Immigration and the Stock Market:
How Immigration Policy Affects the Stock Prices of Firms that Employ Low-Skilled Workers
Immigration and the Stock Market:
How Immigration Policy Affects the Stock Prices of Firms that Employ Low-Skilled Workers

August 25, 2019

Project Summary

Much of the existing research on immigration investigates the effect of immigration on the employment and wages of native workers. However, little attention has been paid to how immigration impacts the performance of firms in financial markets. This study examines the relationship between increases in immigration and the stock prices of firms most likely to be affected by immigration. The researchers examine the effects of the Temporary Protected Status system that grants temporary legal status to individuals who are displaced from their home countries by extraordinary circumstances, such as natural disasters. As of November 29, 2018 the program protects 417,341 individuals in the US.

Labor-intensive industries, such as agriculture, construction, and manufacturing, may benefit from immigrants moving to the US as this change provides more potential workers for them to hire. To learn how increases in immigration affect a company’s performance, the authors analyze the stock prices in periods surrounding two events that granted protected and legal status to immigrants and increased the availability of workers for labor-intensive firms. The research shows that those firms likely to employ more workers significantly outperformed the market as a whole when more immigrants were allowed to come to the US.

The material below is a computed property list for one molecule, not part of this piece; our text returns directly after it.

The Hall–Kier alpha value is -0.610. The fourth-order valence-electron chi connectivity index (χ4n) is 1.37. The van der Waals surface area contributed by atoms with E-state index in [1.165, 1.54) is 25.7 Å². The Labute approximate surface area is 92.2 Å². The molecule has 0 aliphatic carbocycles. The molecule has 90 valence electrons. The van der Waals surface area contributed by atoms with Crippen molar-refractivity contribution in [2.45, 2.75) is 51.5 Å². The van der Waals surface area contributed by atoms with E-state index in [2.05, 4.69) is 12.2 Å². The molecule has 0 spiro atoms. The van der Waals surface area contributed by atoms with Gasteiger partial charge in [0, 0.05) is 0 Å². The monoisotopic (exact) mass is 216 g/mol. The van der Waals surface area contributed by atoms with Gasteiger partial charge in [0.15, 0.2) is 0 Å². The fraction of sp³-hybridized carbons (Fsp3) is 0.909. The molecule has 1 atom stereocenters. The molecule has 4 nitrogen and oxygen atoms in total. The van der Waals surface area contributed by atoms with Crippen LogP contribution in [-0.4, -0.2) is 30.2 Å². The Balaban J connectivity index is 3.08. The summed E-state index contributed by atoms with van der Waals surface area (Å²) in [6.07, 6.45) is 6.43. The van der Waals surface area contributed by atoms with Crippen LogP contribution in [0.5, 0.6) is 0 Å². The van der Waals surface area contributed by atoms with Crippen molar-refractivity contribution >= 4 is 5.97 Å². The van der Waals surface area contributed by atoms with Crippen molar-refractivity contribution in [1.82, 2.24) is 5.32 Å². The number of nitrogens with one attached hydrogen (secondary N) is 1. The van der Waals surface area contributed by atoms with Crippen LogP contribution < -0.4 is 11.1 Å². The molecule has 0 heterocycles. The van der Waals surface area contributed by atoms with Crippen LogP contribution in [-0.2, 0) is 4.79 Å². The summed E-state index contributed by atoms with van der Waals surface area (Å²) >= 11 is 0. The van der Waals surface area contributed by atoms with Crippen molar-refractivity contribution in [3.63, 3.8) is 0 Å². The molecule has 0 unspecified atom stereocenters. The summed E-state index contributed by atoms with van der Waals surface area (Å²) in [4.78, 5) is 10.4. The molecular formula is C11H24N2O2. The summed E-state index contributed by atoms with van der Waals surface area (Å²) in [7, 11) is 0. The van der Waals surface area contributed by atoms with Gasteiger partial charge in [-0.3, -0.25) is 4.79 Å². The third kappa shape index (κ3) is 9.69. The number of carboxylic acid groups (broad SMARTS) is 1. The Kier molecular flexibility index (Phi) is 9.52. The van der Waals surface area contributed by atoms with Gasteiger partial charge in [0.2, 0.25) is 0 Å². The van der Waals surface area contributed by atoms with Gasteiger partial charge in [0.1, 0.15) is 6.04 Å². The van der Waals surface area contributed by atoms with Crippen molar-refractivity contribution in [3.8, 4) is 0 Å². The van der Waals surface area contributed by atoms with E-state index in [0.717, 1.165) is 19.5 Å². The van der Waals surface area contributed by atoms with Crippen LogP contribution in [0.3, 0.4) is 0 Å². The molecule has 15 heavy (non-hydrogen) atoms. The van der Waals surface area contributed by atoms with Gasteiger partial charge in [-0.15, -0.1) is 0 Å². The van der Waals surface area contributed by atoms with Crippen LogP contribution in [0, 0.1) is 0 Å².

How are stock prices in immigrant-heavy industries affected by increases in immigration?

  • Industries that typically attract immigrants — agriculture, construction, and manufacturing — all benefitted in response to increases in immigration.
  • After the Immigration Act of 1990, which granted legal status to immigrants from Latin American countries, stock prices of relevant firms outperformed the market by nearly 70%.
  • During the 1999 Temporary Protected Status order, which followed Hurricane Mitch and protected nearly 90,000 immigrants from Honduras and Nicaragua, labor-intensive firms outperformed the market by over 170%.
  • After the 1999 enactment of Temporary Protected Status, monthly stock returns of observed firms outperformed the entire market for at least six months.

These results suggest that allowing increased immigration to the US has significant positive implications in financial markets. In light of this, policymakers should consider the effect of immigration policy on financial markets. Specifically, increasing the flow of immigrants could increase firm productivity and allow for expansion in industries that require many workers.

Project Authors
Jesse Baker

CGO Graduate Research Fellow